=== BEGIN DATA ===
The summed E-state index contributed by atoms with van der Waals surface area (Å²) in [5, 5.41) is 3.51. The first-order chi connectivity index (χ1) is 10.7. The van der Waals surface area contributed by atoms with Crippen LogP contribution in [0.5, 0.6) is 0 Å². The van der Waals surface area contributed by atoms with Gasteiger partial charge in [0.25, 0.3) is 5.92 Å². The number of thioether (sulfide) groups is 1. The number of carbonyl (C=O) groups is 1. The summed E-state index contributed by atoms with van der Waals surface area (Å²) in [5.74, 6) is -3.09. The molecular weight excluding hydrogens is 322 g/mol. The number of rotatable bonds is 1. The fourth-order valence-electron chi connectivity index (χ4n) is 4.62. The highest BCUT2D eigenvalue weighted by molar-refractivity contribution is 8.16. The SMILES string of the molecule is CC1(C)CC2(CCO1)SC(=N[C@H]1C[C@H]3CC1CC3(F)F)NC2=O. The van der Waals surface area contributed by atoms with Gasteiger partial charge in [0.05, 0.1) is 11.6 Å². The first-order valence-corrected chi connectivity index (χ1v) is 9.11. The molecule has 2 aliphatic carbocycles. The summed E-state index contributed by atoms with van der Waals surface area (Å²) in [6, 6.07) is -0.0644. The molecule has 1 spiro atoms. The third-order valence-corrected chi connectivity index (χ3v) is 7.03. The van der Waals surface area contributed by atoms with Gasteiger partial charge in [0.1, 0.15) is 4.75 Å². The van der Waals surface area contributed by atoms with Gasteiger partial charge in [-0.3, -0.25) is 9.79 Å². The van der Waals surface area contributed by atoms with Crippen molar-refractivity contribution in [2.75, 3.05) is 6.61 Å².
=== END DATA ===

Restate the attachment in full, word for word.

The summed E-state index contributed by atoms with van der Waals surface area (Å²) in [5, 5.41) is 3.51. The first-order chi connectivity index (χ1) is 10.7. The van der Waals surface area contributed by atoms with Crippen LogP contribution in [0.5, 0.6) is 0 Å². The van der Waals surface area contributed by atoms with Gasteiger partial charge in [0.25, 0.3) is 5.92 Å². The number of thioether (sulfide) groups is 1. The number of carbonyl (C=O) groups is 1. The summed E-state index contributed by atoms with van der Waals surface area (Å²) in [5.74, 6) is -3.09. The molecular weight excluding hydrogens is 322 g/mol. The number of rotatable bonds is 1. The fourth-order valence-electron chi connectivity index (χ4n) is 4.62. The highest BCUT2D eigenvalue weighted by molar-refractivity contribution is 8.16. The SMILES string of the molecule is CC1(C)CC2(CCO1)SC(=N[C@H]1C[C@H]3CC1CC3(F)F)NC2=O. The van der Waals surface area contributed by atoms with Gasteiger partial charge in [0.05, 0.1) is 11.6 Å². The first-order valence-corrected chi connectivity index (χ1v) is 9.11. The molecule has 2 aliphatic carbocycles. The summed E-state index contributed by atoms with van der Waals surface area (Å²) in [6, 6.07) is -0.0644. The molecule has 1 spiro atoms. The third-order valence-corrected chi connectivity index (χ3v) is 7.03. The van der Waals surface area contributed by atoms with Gasteiger partial charge in [0.1, 0.15) is 4.75 Å². The van der Waals surface area contributed by atoms with Gasteiger partial charge in [-0.3, -0.25) is 9.79 Å². The van der Waals surface area contributed by atoms with Crippen molar-refractivity contribution in [2.75, 3.05) is 6.61 Å².